Does feeding wild birds make them dependent on you?

If your feeder is empty, what happens to the wild birds? This American article describes how back-garden feeding may affect the ability of wild birds to survive month-to-month and over the winter. Thus, you can decide if you want to continue to feed birds in your yard during certain periods of the year.

By Mike Kershaw

There is much debate about feeding birds and whether it will lead to birds that are dependent on you and your food.

There are many that think birds will become dependent on the feed you provide resulting in a diminished ability for the birds to find their own food. Other experts think that our feathered friends are much more resilient and will discover new sources of food if the feeder repeatedly is empty and they can’t support themselves or their young.

As reported in Bird Watcher’s Digest, researchers Margaret Brittingham and Stanley Temple found that black-capped chickadees take, on average, only 20-25 per cent of their winter food requirements from feeders. But, they also demonstrated a significant correlation between an individual bird’s ability to survive the winter and the use of bird feeders.

Evidence shows that aves that eat food provided by humans through feeders had an annual (not just winter) survival rate that is 8 per cent higher (up to 95 per cent from 87 per cent) than those birds that don’t eat food provided by humans. For winter (as opposed to month-to-month), 69 per cent of the feeder using birds survived the winter where only 37 per cent of wild non-feeder using birds survived the winter.

If more wild birds survive the winter when we feed them, what are the implications? In simple terms, it means that without our help, a higher number of birds fail to survive the winter. If we help, more birds will survive. Curiously, even though our food supply will decrease the winter death rate, our avian friends will not completely rely on us. If your bird feeders are consistently empty, these amazing animals will almost always take flight to find another source of food on their own. You will also notice that in the spring, when food abounds, the birds are not as active at the feeders as they are in the winter when food is harder to find.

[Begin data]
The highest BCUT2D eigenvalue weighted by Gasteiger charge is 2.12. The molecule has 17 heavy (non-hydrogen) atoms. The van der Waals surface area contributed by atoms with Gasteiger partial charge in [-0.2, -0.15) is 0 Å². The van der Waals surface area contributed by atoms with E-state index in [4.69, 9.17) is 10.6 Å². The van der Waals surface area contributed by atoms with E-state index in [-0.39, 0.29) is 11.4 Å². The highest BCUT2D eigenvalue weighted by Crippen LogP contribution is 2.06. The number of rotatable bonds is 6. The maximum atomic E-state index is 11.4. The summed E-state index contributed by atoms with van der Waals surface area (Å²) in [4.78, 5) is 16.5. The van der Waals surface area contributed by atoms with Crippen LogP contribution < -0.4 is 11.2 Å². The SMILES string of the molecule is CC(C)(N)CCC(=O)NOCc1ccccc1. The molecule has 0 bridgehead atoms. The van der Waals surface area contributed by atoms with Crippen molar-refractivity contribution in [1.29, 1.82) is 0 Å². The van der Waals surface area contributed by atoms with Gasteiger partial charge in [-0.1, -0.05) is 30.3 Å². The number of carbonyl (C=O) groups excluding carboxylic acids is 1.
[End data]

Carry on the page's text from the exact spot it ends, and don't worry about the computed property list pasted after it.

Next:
We can only suspect that different birds, like people, have different levels of dependence. However, the truth is that our avian friends will adapt. If one fails to continue a consistent feeding program, the birds will adapt and search for food.

I recommend that if you start a bird feeding program, stay consistent. It is best if you fill the feeders at the same time every day or whatever interval you need and ensure that the feeders do not stay empty for extended periods. For really great public information about bird feeding, go to http://www.americanbirding.org/

Also, if you plan to go on vacation or holiday, plan for your absence. In your short-term (1-4 days) absence from home, a good practice is to completely stock your feeder and also place some on the earth and around vegetation in the general area of your feeding stations. If you are going to be gone for an extended time, ask your friends, neighbors, or relatives to check and fill your feeders on a consistent basis.

As for winter feeding, it is more serious. Some bird populations may not migrate to areas of higher food availability if there is a reliable source near their summer habitats. Thus, if you feed birds on a consistent basis over the spring and summer, it is important that you are extremely consistent in the winter, when some species may rely on your food to survive.

To make a long story short, it is better for survival rates if you feed wild birds in your yard. But if you decide to feed them, it is ideal if you are consistent in your feeding.

Mike Kershaw has a graduate degree in biological sciences and is an expert in attracting and retaining wild birds in your back garden. Mike is a wild bird enthusiast and owner/operator of the online wild bird supplies superstore The Bird Warehouse.

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